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Herbivorous insect decreases plant nutrient uptake: the role of soil nutrient availability and association of below-ground symbionts

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Abstract

1. Plants take nutrients from the rhizosphere via two pathways: (i) by absorbing soil nutrients directly via their roots and (ii) indirectly via symbiotic associations with nutrient-providing microbes. Herbivorous insects can alter these pathways by herbivory, adding their excrement to the soil, and affecting plant–microbe associations.

2. Little is known, however, about the effects of herbivorous insects on plant nutrient uptake. Greenhouse experiments with soybean, aphids, and rhizobia were carried out to examine the effects of aphids on plant nutrient uptake.

3. First, the inorganic soil nitrogen and the sugar in aphid honeydew between aphid-infected and -free plants were compared. It was found that aphid honeydew added 41 g m−2 of sugar to the soil, and that aphids decreased the inorganic soil nitrogen by 86%. This decrease may have been caused by microbial immobilisation of soil nitrogen followed by increased microbial abundance as a result of aphid honeydew.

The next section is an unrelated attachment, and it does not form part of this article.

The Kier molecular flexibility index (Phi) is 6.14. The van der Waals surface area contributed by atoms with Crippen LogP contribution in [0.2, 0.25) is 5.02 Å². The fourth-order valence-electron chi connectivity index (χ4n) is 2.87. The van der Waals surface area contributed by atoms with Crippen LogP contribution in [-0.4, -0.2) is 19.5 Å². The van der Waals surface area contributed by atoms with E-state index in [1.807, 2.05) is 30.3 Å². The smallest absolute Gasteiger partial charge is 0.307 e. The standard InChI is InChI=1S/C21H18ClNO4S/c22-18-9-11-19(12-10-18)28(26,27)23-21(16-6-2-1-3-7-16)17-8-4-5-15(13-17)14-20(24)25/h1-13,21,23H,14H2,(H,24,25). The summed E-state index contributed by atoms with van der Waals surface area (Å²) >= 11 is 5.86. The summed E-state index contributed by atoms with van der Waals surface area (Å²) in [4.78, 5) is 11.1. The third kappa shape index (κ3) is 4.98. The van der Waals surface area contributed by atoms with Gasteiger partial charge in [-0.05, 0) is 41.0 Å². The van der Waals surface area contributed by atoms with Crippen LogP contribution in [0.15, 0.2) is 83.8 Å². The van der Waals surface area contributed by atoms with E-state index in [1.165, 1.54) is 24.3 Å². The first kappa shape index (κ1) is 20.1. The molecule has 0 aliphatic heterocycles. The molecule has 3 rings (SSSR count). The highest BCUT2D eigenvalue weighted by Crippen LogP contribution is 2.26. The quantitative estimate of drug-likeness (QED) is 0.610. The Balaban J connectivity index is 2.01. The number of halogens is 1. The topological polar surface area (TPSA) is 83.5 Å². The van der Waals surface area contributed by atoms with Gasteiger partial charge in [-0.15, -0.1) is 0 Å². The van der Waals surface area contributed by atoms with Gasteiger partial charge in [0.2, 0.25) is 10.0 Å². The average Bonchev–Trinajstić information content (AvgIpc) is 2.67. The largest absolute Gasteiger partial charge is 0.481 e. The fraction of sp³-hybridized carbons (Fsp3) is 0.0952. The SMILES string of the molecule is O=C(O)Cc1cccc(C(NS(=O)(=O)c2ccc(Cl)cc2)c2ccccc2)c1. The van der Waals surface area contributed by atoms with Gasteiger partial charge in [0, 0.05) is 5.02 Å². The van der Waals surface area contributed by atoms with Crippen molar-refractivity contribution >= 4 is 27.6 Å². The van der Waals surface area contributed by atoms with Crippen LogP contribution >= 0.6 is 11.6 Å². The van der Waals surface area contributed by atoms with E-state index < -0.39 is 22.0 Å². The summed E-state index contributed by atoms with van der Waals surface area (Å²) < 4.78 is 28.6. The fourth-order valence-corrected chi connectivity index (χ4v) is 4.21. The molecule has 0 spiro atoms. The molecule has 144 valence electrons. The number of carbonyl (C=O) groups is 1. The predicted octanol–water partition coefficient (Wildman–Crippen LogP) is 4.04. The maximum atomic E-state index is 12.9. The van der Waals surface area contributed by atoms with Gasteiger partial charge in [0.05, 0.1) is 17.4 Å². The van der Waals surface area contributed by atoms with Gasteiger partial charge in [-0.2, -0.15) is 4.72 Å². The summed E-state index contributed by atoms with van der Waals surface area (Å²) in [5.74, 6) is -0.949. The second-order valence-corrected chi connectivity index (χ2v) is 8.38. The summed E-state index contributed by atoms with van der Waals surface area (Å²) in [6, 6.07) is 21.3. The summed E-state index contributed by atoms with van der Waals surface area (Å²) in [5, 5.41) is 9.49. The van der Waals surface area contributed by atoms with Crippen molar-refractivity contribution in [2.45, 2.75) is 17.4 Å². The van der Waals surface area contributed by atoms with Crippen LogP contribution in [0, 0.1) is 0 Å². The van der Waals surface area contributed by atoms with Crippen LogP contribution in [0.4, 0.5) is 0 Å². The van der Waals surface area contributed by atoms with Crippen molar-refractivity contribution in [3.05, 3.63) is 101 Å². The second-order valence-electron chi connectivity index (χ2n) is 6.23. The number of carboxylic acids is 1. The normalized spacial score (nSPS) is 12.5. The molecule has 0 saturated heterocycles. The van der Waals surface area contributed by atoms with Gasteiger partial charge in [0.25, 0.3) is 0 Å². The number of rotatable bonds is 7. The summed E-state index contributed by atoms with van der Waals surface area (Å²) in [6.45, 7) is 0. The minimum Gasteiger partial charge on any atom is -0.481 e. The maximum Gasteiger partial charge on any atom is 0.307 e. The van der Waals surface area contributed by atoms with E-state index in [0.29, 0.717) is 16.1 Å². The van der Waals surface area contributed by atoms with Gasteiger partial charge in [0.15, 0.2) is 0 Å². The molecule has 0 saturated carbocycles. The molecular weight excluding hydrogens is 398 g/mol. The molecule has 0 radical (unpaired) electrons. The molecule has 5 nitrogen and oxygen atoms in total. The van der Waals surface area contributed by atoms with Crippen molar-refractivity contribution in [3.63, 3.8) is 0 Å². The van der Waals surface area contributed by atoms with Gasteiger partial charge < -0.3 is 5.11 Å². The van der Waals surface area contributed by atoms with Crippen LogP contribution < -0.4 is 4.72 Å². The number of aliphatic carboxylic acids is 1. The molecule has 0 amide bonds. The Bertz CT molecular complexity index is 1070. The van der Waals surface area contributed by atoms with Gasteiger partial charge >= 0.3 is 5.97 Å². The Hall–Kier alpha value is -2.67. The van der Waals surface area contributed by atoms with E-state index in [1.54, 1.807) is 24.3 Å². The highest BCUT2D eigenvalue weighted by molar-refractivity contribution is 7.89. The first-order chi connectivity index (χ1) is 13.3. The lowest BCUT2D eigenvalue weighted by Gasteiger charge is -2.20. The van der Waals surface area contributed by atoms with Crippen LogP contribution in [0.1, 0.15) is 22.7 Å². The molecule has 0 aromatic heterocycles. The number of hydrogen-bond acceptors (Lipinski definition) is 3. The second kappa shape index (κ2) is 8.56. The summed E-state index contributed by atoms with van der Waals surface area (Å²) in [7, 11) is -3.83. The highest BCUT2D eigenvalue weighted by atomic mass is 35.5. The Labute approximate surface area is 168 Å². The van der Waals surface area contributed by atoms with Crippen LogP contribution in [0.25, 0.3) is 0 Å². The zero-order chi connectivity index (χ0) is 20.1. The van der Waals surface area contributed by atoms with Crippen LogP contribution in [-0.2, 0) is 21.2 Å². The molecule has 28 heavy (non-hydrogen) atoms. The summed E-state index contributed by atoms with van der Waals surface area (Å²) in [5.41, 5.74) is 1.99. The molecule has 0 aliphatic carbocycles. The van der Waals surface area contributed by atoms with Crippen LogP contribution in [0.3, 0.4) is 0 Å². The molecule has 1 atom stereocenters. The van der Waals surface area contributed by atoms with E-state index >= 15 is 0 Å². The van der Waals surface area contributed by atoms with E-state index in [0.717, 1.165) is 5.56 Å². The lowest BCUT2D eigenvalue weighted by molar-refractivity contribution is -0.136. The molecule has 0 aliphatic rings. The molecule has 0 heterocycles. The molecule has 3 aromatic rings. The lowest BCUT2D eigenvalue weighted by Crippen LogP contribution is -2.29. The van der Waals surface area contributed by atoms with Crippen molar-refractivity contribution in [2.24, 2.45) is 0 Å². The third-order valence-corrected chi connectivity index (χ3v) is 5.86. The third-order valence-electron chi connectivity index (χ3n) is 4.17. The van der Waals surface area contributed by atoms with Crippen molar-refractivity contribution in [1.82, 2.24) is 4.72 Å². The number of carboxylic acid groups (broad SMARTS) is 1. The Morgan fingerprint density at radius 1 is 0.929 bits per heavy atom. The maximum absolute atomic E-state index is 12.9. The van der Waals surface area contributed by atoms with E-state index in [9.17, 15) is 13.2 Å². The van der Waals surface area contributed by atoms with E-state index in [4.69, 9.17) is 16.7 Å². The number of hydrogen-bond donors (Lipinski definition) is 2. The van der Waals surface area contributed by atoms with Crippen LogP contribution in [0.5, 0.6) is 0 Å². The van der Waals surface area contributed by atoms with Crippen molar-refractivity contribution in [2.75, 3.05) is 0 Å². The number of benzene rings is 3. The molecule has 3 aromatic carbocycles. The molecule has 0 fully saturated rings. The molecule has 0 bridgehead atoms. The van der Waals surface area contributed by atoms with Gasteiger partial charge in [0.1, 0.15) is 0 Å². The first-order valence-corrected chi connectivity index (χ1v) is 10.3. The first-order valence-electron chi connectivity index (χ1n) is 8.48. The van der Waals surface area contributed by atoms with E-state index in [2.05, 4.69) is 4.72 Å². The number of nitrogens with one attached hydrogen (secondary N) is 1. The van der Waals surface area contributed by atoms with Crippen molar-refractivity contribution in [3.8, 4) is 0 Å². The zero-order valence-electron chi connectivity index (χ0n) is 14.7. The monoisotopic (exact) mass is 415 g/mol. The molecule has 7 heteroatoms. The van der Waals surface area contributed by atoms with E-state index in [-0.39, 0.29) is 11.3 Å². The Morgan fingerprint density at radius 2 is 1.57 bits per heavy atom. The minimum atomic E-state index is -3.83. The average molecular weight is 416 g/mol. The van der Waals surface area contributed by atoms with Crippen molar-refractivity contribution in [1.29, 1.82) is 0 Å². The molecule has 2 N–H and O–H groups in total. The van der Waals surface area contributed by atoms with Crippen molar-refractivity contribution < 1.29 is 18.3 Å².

4. Second, nitrogen forms in xylem sap between aphid-infected and -free plants were compared to examine nitrogen uptake. Aphids decreased the nitrogen uptake via both pathways, and strength of the impact on direct uptake via plant roots was greater than indirect uptake via rhizobia. The reduced nitrogen uptake by the direct pathway was as a result of microbial immobilisation, and that by the indirect pathway was probably because of the interaction of microbial immobilisation and carbon stress, which was caused by aphid infection.

5. The present results demonstrate that herbivorous insects can negatively influence the two pathways of plant nutrient uptake and alter their relative importance.

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